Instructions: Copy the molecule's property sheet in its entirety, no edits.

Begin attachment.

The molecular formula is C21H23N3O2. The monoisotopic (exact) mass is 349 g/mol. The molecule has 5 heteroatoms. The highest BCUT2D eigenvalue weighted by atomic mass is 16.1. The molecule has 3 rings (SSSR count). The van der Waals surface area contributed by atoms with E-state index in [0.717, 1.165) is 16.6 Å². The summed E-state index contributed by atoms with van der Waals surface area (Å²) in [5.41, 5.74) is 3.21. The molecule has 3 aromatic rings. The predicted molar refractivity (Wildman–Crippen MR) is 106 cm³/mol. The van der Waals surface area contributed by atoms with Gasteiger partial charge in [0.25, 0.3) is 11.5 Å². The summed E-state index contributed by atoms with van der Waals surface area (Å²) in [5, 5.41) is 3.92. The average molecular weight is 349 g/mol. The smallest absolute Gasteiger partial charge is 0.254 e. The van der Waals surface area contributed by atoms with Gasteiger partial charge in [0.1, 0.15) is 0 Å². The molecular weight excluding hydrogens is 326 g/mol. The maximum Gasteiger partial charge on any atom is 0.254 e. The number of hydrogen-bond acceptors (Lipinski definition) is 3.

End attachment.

The molecular formula is C21H23N3O2. The monoisotopic (exact) mass is 349 g/mol. The molecule has 5 heteroatoms. The highest BCUT2D eigenvalue weighted by atomic mass is 16.1. The molecule has 3 rings (SSSR count). The van der Waals surface area contributed by atoms with E-state index in [0.717, 1.165) is 16.6 Å². The summed E-state index contributed by atoms with van der Waals surface area (Å²) in [5.41, 5.74) is 3.21. The molecule has 3 aromatic rings. The predicted molar refractivity (Wildman–Crippen MR) is 106 cm³/mol. The van der Waals surface area contributed by atoms with Gasteiger partial charge in [0.25, 0.3) is 11.5 Å². The summed E-state index contributed by atoms with van der Waals surface area (Å²) in [5, 5.41) is 3.92. The average molecular weight is 349 g/mol. The smallest absolute Gasteiger partial charge is 0.254 e. The van der Waals surface area contributed by atoms with Gasteiger partial charge in [0.1, 0.15) is 0 Å². The molecular weight excluding hydrogens is 326 g/mol. The maximum Gasteiger partial charge on any atom is 0.254 e. The number of hydrogen-bond acceptors (Lipinski definition) is 3.